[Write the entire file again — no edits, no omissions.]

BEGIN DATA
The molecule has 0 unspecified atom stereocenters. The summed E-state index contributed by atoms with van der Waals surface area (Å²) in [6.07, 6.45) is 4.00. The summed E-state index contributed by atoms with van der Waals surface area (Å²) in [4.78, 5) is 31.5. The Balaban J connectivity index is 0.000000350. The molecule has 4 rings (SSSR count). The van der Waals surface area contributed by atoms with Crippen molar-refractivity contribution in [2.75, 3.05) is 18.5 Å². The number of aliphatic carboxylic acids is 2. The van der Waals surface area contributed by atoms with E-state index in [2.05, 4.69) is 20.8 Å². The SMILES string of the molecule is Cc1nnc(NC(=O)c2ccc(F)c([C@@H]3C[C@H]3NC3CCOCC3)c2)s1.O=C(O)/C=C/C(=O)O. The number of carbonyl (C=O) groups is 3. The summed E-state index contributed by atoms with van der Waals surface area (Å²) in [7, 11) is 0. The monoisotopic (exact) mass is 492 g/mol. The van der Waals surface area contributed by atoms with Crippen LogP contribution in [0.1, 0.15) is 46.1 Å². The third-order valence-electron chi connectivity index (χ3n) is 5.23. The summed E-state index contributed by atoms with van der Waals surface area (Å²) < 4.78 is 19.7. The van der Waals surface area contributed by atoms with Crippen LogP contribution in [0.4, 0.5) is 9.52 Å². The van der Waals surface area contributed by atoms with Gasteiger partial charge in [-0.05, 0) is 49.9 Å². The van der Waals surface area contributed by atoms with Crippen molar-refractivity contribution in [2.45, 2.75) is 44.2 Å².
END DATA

The molecule has 0 unspecified atom stereocenters. The summed E-state index contributed by atoms with van der Waals surface area (Å²) in [6.07, 6.45) is 4.00. The summed E-state index contributed by atoms with van der Waals surface area (Å²) in [4.78, 5) is 31.5. The Balaban J connectivity index is 0.000000350. The molecule has 4 rings (SSSR count). The van der Waals surface area contributed by atoms with Crippen molar-refractivity contribution in [2.75, 3.05) is 18.5 Å². The number of aliphatic carboxylic acids is 2. The van der Waals surface area contributed by atoms with E-state index in [2.05, 4.69) is 20.8 Å². The SMILES string of the molecule is Cc1nnc(NC(=O)c2ccc(F)c([C@@H]3C[C@H]3NC3CCOCC3)c2)s1.O=C(O)/C=C/C(=O)O. The number of carbonyl (C=O) groups is 3. The summed E-state index contributed by atoms with van der Waals surface area (Å²) in [7, 11) is 0. The monoisotopic (exact) mass is 492 g/mol. The van der Waals surface area contributed by atoms with Crippen LogP contribution in [0.1, 0.15) is 46.1 Å². The third-order valence-electron chi connectivity index (χ3n) is 5.23. The summed E-state index contributed by atoms with van der Waals surface area (Å²) < 4.78 is 19.7. The van der Waals surface area contributed by atoms with Crippen LogP contribution in [0.4, 0.5) is 9.52 Å². The van der Waals surface area contributed by atoms with Gasteiger partial charge in [-0.05, 0) is 49.9 Å². The van der Waals surface area contributed by atoms with Crippen molar-refractivity contribution in [2.45, 2.75) is 44.2 Å².